Will Fenton has a piece on Inside Higher Ed that profiles five “rising stars” of the digital humanities. All of them represent the growing inclusivity of the field, which he says can be measured by the “diversity of practitioners, subject area specialization, roles and institutions.” From the piece:
“These scholars demonstrate again and again the promise of digital technologies for exploring the most crucial, critical questions in the humanities,” said Kathleen Fitzpatrick, who until recently was associate executive director and director of scholarly communication at the Modern Language Association.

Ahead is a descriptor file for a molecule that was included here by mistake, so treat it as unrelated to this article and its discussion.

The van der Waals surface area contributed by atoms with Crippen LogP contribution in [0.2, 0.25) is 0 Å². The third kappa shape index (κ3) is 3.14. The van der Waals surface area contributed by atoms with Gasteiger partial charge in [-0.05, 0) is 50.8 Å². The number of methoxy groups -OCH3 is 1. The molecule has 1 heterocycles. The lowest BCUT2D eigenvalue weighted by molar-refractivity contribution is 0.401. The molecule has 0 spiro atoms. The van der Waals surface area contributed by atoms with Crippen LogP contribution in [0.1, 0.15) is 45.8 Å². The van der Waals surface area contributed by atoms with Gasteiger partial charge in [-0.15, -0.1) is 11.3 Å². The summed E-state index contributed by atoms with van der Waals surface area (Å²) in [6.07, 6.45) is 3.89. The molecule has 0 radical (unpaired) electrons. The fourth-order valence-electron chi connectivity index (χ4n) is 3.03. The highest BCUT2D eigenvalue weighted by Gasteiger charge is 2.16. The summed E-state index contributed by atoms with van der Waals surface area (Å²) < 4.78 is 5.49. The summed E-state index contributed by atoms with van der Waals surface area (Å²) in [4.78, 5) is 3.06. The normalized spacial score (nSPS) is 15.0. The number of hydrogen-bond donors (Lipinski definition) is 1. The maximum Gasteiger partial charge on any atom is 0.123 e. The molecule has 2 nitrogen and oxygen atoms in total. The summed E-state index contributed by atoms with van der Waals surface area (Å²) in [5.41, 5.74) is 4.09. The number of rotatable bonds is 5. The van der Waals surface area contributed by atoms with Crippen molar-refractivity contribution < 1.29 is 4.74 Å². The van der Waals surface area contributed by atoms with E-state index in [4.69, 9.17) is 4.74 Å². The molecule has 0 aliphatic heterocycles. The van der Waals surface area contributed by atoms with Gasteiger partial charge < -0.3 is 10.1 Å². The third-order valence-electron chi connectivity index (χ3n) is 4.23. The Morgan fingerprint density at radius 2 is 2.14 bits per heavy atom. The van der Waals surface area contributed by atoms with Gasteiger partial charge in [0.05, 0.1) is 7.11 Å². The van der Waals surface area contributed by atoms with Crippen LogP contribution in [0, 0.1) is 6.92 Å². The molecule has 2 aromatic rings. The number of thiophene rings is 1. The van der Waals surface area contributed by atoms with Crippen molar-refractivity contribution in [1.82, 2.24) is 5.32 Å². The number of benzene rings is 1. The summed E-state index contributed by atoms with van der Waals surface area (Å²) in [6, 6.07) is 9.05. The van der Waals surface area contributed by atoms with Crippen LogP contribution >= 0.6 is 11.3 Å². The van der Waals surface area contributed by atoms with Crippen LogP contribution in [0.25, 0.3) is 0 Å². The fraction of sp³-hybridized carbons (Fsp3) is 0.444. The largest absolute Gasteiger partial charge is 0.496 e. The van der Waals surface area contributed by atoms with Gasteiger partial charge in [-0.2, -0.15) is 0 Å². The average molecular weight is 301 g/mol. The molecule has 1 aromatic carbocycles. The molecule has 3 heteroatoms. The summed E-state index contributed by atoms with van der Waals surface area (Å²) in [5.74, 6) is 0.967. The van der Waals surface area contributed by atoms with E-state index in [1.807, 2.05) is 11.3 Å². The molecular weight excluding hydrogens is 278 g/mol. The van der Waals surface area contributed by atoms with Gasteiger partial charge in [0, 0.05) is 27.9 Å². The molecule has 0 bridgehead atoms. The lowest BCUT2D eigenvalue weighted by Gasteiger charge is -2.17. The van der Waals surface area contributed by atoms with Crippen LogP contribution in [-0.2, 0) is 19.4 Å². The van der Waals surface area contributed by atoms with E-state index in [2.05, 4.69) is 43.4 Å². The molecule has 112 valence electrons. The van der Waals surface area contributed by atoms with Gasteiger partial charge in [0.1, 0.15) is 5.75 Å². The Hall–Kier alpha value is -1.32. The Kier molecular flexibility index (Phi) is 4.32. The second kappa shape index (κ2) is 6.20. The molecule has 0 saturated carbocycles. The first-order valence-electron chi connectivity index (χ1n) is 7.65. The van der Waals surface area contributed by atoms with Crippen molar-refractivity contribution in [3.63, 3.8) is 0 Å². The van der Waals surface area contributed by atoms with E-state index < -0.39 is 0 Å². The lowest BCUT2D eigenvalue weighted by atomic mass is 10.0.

“Their work asks us to think about the construction of race, gender, class, sexuality and nation through representations and absences in the cultural archive, examining that archive both in close detail and at massive scale, and using new forms of scholarly production and collaboration to draw others into the project as well,” said Fitzpatrick, now director of digital humanities and a professor of English at Michigan State University. “Their work shows the best of the digital humanities: digital and critical, inclusive and connected.”
All of the profiles are worth reading, especially for insight into how DHers are doing humanistic work that is decolonizing, anti-racist, and feminist and how they are pushing the field to grow in positive directions.
Read the full post here.